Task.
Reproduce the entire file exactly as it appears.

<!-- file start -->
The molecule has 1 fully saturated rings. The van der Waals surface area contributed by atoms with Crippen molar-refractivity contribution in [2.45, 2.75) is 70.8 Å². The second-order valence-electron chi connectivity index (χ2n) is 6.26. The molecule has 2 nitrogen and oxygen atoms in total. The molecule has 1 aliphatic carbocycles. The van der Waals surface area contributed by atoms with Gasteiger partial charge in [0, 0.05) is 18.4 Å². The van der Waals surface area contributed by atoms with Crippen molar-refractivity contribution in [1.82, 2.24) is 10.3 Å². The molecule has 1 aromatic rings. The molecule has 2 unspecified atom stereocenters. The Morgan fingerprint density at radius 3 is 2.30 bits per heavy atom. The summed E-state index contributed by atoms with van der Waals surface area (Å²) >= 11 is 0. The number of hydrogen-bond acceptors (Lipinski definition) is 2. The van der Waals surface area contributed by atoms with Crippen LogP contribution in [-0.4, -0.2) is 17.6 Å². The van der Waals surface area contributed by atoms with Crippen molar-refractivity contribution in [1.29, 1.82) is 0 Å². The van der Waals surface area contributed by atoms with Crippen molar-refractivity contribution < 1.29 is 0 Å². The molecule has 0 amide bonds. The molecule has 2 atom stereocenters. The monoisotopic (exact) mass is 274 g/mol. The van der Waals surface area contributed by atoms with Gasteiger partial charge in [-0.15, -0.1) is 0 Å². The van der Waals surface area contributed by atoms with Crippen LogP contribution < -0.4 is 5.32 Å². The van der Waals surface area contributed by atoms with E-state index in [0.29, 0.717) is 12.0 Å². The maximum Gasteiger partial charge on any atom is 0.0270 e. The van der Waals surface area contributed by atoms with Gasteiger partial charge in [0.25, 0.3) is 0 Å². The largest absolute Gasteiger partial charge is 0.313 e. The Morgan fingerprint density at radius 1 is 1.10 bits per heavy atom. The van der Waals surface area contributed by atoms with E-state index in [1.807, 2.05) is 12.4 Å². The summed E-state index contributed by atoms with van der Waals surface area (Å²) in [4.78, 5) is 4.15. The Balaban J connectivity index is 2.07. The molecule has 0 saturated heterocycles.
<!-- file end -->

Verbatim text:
The molecule has 1 fully saturated rings. The van der Waals surface area contributed by atoms with Crippen molar-refractivity contribution in [2.45, 2.75) is 70.8 Å². The second-order valence-electron chi connectivity index (χ2n) is 6.26. The molecule has 2 nitrogen and oxygen atoms in total. The molecule has 1 aliphatic carbocycles. The van der Waals surface area contributed by atoms with Gasteiger partial charge in [0, 0.05) is 18.4 Å². The van der Waals surface area contributed by atoms with Crippen molar-refractivity contribution in [1.82, 2.24) is 10.3 Å². The molecule has 1 aromatic rings. The molecule has 2 unspecified atom stereocenters. The Morgan fingerprint density at radius 3 is 2.30 bits per heavy atom. The summed E-state index contributed by atoms with van der Waals surface area (Å²) >= 11 is 0. The number of hydrogen-bond acceptors (Lipinski definition) is 2. The van der Waals surface area contributed by atoms with Crippen LogP contribution in [-0.4, -0.2) is 17.6 Å². The van der Waals surface area contributed by atoms with Crippen molar-refractivity contribution in [1.29, 1.82) is 0 Å². The van der Waals surface area contributed by atoms with Crippen molar-refractivity contribution < 1.29 is 0 Å². The molecule has 0 amide bonds. The molecule has 2 atom stereocenters. The monoisotopic (exact) mass is 274 g/mol. The van der Waals surface area contributed by atoms with Gasteiger partial charge in [-0.15, -0.1) is 0 Å². The van der Waals surface area contributed by atoms with Crippen LogP contribution < -0.4 is 5.32 Å². The van der Waals surface area contributed by atoms with E-state index in [0.29, 0.717) is 12.0 Å². The maximum Gasteiger partial charge on any atom is 0.0270 e. The van der Waals surface area contributed by atoms with Gasteiger partial charge in [0.25, 0.3) is 0 Å². The largest absolute Gasteiger partial charge is 0.313 e. The Morgan fingerprint density at radius 1 is 1.10 bits per heavy atom. The van der Waals surface area contributed by atoms with E-state index in [1.807, 2.05) is 12.4 Å². The summed E-state index contributed by atoms with van der Waals surface area (Å²) in [4.78, 5) is 4.15. The Balaban J connectivity index is 2.07. The molecule has 0 saturated heterocycles.